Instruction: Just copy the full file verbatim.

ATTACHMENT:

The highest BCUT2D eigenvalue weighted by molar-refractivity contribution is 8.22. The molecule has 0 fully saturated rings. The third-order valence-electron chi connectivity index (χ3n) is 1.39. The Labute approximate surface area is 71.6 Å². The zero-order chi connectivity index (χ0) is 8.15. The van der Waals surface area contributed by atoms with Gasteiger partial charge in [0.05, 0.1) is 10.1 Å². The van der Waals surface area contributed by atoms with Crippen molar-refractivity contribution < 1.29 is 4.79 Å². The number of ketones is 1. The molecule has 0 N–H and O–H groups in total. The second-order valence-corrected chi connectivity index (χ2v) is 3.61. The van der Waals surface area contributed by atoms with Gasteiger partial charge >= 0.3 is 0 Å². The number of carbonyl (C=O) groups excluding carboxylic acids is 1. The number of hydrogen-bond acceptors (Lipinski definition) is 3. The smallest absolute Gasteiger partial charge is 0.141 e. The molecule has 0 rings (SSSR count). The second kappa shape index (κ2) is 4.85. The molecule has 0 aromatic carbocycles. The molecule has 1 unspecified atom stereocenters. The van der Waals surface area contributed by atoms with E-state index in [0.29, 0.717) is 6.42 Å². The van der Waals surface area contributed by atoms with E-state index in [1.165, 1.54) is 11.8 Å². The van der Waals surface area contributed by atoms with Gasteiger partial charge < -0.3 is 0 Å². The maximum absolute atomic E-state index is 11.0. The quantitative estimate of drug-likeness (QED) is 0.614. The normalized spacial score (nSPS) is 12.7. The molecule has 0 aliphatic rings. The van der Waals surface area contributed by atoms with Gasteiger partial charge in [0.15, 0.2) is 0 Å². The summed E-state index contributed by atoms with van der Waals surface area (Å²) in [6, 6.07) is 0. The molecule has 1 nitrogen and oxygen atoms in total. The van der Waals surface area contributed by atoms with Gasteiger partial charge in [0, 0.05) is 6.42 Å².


The highest BCUT2D eigenvalue weighted by molar-refractivity contribution is 8.22. The molecule has 0 fully saturated rings. The third-order valence-electron chi connectivity index (χ3n) is 1.39. The Labute approximate surface area is 71.6 Å². The zero-order chi connectivity index (χ0) is 8.15. The van der Waals surface area contributed by atoms with Gasteiger partial charge in [0.05, 0.1) is 10.1 Å². The van der Waals surface area contributed by atoms with Crippen molar-refractivity contribution < 1.29 is 4.79 Å². The number of ketones is 1. The molecule has 0 N–H and O–H groups in total. The second-order valence-corrected chi connectivity index (χ2v) is 3.61. The van der Waals surface area contributed by atoms with Gasteiger partial charge >= 0.3 is 0 Å². The number of carbonyl (C=O) groups excluding carboxylic acids is 1. The number of hydrogen-bond acceptors (Lipinski definition) is 3. The smallest absolute Gasteiger partial charge is 0.141 e. The molecule has 0 rings (SSSR count). The second kappa shape index (κ2) is 4.85. The molecule has 0 aromatic carbocycles. The molecule has 1 unspecified atom stereocenters. The van der Waals surface area contributed by atoms with E-state index in [0.29, 0.717) is 6.42 Å². The van der Waals surface area contributed by atoms with E-state index in [1.165, 1.54) is 11.8 Å². The van der Waals surface area contributed by atoms with Gasteiger partial charge < -0.3 is 0 Å². The maximum absolute atomic E-state index is 11.0. The quantitative estimate of drug-likeness (QED) is 0.614. The normalized spacial score (nSPS) is 12.7. The molecule has 0 aliphatic rings. The van der Waals surface area contributed by atoms with Gasteiger partial charge in [0.15, 0.2) is 0 Å². The summed E-state index contributed by atoms with van der Waals surface area (Å²) in [6, 6.07) is 0. The molecule has 1 nitrogen and oxygen atoms in total. The van der Waals surface area contributed by atoms with Gasteiger partial charge in [0, 0.05) is 6.42 Å².